FLU FACTS: H1N1 virus is a public health enemy | NevadaAppeal.com

FLU FACTS: H1N1 virus is a public health enemy

Pam Graber
For the Nevada Appeal

Editor’s Note: This column appears in the Nevada Appeal Wednesday health pages throughout the flu season. Readers interested in knowing more about this topic are urged to visit http://www.cdc.gov/h1n1flu or http://www.flu.gov.

Q: How do H1N1 viruses attack us?

A: A frequent route of transmission for the H1N1 flu virus is through one’s respiratory system. When flu viruses are present in the air you inhale, trouble can start because they may come in contact with the membranes of your respiratory tract.

H1N1 viruses are good at invading respiratory tract cells. As you can see from the picture, the H1N1 virus has a somewhat hairy appearance. The “hairs” contain proteins that have a way of binding the virus to your healthy respiratory cells. If the virus gets into the cells, the cells then become known as host cells. Once inside host cells, the virus replicates itself aggressively and releases new viruses that go on to attack your other cells, which are very conveniently, right there.

Within a couple of hours one single virus can enter a cell and reproduce thousands of offspring virus, which burst out of the host cell and go on to do the same thing all over.

When you have the flu, you can just imagine this scenario going on inside your body! Ugh.

The situation is grim. The H1N1 viruses are multiplying rapidly and host cells are dying. Your immune system kicks in so that your body can fight the foreign invaders. T-cells go to battle, and your body produces new antibodies whose job it is to neutralize all the newly created viruses before they infect more cells.

Fortunately the immune system almost always wins the battle, but only after days of fever, aches and coughing. One consolation about feeling lousy is that at least you know your body is fighting off the enemy.

This is where antivirals like oseltamivir (Tamiflu) can help. The function of antivirals is to slow the rate at which the H1N1 viruses reproduce. By doing so, they lighten the load on one’s immune system and usually lessen the severity and duration of one’s illness. Since most people’s immune systems are capable, antivirals are usually only used on very serious cases of the flu or when the victim’s immune system is somehow compromised by a chronic medical condition.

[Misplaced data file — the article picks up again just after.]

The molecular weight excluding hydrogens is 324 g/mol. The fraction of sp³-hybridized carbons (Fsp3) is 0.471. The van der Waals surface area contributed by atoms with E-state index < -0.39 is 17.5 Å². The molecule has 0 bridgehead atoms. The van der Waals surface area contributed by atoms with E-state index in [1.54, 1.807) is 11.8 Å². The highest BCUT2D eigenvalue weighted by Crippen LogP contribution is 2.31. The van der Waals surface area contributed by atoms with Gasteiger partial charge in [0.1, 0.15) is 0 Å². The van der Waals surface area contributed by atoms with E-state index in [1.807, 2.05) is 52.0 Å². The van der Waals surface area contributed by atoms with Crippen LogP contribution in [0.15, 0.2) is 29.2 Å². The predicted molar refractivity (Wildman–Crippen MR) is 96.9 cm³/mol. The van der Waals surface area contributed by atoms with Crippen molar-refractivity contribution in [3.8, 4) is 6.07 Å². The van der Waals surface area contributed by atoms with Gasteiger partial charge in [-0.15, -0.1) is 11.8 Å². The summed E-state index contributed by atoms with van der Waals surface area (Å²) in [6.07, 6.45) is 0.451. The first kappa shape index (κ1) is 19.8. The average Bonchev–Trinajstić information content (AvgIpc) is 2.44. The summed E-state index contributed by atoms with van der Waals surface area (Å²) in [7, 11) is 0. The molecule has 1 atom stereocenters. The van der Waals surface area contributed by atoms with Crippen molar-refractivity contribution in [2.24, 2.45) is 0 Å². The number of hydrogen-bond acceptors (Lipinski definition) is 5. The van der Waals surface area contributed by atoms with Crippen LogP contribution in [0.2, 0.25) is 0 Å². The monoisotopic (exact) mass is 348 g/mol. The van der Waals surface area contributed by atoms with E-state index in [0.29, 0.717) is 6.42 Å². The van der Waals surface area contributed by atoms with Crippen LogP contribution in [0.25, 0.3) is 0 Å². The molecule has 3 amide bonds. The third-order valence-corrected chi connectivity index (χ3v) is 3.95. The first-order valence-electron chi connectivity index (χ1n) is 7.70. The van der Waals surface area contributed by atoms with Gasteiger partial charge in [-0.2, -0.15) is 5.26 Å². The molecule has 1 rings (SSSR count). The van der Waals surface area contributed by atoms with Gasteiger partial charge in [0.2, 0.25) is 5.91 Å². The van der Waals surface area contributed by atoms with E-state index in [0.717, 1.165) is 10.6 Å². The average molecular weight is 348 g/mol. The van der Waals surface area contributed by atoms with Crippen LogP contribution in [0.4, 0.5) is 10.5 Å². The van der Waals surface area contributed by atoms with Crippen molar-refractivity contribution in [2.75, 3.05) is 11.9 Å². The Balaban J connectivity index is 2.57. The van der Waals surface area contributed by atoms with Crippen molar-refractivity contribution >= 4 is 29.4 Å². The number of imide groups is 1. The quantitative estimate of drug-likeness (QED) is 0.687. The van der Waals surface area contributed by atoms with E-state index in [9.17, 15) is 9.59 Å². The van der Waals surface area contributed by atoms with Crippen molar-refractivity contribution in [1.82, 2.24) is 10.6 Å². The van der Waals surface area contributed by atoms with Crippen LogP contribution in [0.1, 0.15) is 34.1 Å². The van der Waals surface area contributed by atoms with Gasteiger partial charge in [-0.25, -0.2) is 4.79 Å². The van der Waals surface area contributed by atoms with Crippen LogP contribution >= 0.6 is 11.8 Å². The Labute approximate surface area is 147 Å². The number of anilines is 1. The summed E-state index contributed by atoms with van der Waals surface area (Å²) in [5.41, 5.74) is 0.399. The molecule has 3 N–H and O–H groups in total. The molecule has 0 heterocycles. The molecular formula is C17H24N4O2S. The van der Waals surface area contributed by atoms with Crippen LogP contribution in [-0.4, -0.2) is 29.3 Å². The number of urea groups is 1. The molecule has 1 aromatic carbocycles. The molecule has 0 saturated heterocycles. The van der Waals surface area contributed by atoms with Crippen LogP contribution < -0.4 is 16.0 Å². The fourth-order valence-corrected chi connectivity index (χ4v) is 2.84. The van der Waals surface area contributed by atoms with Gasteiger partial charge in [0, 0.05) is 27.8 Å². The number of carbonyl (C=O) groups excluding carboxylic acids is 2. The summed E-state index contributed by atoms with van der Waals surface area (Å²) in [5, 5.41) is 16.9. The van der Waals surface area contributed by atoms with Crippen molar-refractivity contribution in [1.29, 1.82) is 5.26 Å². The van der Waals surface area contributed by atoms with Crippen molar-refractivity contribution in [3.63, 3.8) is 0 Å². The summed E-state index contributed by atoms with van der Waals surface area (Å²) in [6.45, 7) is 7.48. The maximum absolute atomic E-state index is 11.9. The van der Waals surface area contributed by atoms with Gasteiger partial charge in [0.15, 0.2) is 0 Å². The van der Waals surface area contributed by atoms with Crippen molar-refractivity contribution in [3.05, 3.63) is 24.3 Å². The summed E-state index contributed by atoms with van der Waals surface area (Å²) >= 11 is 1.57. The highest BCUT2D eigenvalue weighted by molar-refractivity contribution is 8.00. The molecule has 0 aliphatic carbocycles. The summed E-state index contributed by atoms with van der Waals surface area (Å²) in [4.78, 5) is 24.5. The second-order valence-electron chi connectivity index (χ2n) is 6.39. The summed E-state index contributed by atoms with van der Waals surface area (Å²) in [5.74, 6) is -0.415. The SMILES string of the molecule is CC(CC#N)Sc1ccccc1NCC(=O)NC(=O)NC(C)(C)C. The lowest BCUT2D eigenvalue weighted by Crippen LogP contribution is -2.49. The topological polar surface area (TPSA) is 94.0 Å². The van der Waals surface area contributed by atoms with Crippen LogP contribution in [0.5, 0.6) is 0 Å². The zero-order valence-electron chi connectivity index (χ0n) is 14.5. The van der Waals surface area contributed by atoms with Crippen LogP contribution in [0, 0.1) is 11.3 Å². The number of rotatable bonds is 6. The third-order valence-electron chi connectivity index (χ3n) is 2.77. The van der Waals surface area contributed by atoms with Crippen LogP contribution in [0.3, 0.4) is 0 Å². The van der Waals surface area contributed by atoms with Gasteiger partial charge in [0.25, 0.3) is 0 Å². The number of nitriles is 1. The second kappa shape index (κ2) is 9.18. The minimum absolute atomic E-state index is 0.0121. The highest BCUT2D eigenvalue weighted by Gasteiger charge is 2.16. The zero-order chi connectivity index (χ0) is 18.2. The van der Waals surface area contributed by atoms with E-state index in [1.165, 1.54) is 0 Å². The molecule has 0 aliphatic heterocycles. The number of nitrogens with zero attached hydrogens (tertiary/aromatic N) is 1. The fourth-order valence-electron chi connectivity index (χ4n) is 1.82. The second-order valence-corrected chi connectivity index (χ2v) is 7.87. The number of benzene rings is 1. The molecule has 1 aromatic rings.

The message we leave you with today is the Center for Disease Control and Prevention’s “Take Three” steps to fight the flu:

1) Take time to get a flu vaccination;

2) Take everyday preventive actions like covering sneezes and frequent hand washing; and

3) Take antiviral drugs if your doctor recommends them.

There is no charge for the H1N1 vaccinations at any of these Nevada clinics.



WHERE: Carson City Health and Human, 900 East Long St.

WHEN: Every Thursday

HOURS: 8:30-11:30 a.m. and 1-4:30 p.m. Closed for lunch.

WHERE: Carson Station, 900 S. Carson Street

WHEN: 9 a.m.-noon Thursday, Jan. 28,

WHERE: Slotworld Casino, 3879 Highway 50 East

WHEN: 11 a.m.-2p.m. Monday, Feb. 1.

Fernley H1N1 Vaccination Clinic

WHERE: Fernley Community Center, Main and Center streets

WHEN: 2-7 p.m., Tuesday, Feb. 2

H1N1 Vaccination Clinic at Topaz Lake

WHERE: Topaz Lodge and Casino

WHEN: 10 a.m.-2 p.m., Wednesday, Feb.3

Douglas County H1N1 Vaccination Clinic

WHERE: Fire Station 7, 940 Mitch Dr., Gardnerville Ranchos

WHEN: 9 a.m-1 p.m., Saturday, Feb. 6

Smith Valley H1N1 Vaccination Clinic

WHERE: Smith Valley Library, 22 Day Lane, Smith Valley

WHEN: 9 a.m.-1:30 p.m., Monday, Feb. 8

• Pam Graber is the public information officer for Carson City Health and Human Services.